[FoRK] The Arab Predicament

Ian Andrew Bell FoRK fork
Mon Oct 10 12:17:52 PDT 2005

In 1977 a Saudi Princess was publicly executed in Saudi Arabia after  
pleading guilty to allegations of adultery, sparking a controversy  
that dragged on for five years and was international in scope.  Her  
death by five gunshots to the head, as well as the beheading of her  
supposed lover, were both witnessed by a westerner, who photographed  
the event.

In 1978 journalist Antony Thomas had heard of the story and began to  
investigate every aspect of this story with dozens of interviews in  
London, Paris, Beirut, Riyadh, and Jeddah.  When the documentary  
aired in Britain, Saudi Arabia expelled the British ambassador in  
protest and threatened the interests of all of the major oil  
companies.  What Thomas had exposed was a profound and disturbing  
inner turmoil between the teachings of the Koran and the influence of  
the modern world on Arab society -- as the discovery of oil and trade  
with the West created Kings and Kingdoms, the tenets of Islam were  
corrupted by western-backed autocrats and a segregated society was  
created between rich and poor, men and women.

In his investigations and subsequent film "Death of a Princess"  
released in 1980, Thomas exposed a quiet revolution where women wield  
immense sexual power amid a society which defines them as sub-human,  
denies them basic human rights, and subjugates them to spouses in  
arranged marriages.  Since so few of those he interviewed would go on  
record, he made a crucial decision to direct a movie, versus the  
documentary he originally set out to make.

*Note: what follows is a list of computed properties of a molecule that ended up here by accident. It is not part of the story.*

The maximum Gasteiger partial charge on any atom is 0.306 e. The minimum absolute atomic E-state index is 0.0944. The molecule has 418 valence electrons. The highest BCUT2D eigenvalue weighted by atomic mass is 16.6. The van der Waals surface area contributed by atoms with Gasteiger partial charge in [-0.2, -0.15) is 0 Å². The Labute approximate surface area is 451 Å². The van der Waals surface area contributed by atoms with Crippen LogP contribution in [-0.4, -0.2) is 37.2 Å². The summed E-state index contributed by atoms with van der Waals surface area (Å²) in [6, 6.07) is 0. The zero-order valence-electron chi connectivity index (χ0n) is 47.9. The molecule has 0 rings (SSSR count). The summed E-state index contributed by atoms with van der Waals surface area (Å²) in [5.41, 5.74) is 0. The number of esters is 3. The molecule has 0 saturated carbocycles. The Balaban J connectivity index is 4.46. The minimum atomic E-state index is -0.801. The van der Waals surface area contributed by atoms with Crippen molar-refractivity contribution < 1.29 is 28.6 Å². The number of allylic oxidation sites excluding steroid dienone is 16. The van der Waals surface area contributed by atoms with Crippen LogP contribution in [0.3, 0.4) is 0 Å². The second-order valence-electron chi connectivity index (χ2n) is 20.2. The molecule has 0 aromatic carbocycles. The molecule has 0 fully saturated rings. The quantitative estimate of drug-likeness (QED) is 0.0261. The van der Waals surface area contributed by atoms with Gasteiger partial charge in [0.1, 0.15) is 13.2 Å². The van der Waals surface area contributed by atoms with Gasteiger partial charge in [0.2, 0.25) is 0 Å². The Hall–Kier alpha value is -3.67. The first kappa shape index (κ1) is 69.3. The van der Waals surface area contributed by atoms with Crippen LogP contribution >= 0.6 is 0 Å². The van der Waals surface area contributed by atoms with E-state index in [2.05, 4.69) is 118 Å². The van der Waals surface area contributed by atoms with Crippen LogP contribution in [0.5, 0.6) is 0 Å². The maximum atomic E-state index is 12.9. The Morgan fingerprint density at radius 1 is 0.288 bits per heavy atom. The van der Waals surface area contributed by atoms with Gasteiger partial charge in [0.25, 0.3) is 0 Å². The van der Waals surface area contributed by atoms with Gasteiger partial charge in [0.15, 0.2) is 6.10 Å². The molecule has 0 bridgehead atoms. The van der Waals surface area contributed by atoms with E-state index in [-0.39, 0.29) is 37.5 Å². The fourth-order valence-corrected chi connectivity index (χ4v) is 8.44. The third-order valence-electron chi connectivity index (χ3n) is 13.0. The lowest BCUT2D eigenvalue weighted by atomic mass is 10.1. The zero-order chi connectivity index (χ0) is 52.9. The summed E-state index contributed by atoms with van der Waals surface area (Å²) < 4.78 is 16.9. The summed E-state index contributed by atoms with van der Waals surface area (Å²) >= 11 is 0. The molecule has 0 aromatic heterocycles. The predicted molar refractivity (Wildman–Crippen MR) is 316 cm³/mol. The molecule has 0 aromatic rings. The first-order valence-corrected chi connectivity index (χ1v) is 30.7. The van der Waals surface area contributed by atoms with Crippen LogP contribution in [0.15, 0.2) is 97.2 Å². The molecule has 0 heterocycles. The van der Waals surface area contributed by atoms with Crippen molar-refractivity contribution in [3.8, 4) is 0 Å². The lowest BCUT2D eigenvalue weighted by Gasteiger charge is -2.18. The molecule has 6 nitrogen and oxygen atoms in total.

The docu-drama's airing in America was besieged by Saudi protest, and  
by support of that protest from American Oil Companies, the U.S.  
State Department, and members of congress.  The courage of the PBS in  
going ahead with airing the movie should not be overlooked -- could  
the same thing happen in today's climate?

"Death of a Princess" serves as a humiliation to Saudis on several  
levels -- their refusal to address the rights of women, their  
incompetence at absorbing western influences into their culture  
responsibly, the wanton self-indulgence of the royal family, and the  
effective manipulation of the oppressors by the oppressed.

Time has revealed that the Princess and her lover were not executed  
publicly in the square or put on trial, as the official reports  
stated.  They were executed in a parking lot by a vengeful Saudi  
prince after they attempted to flee the country; the public execution  
was the completion of a ham-fisted pantomime designed to cover up the  
events surrounding the affair, and involved two innocent teenagers.

Twenty-five years later, this film is still a poignant and revealing  
expose of Saudi society.



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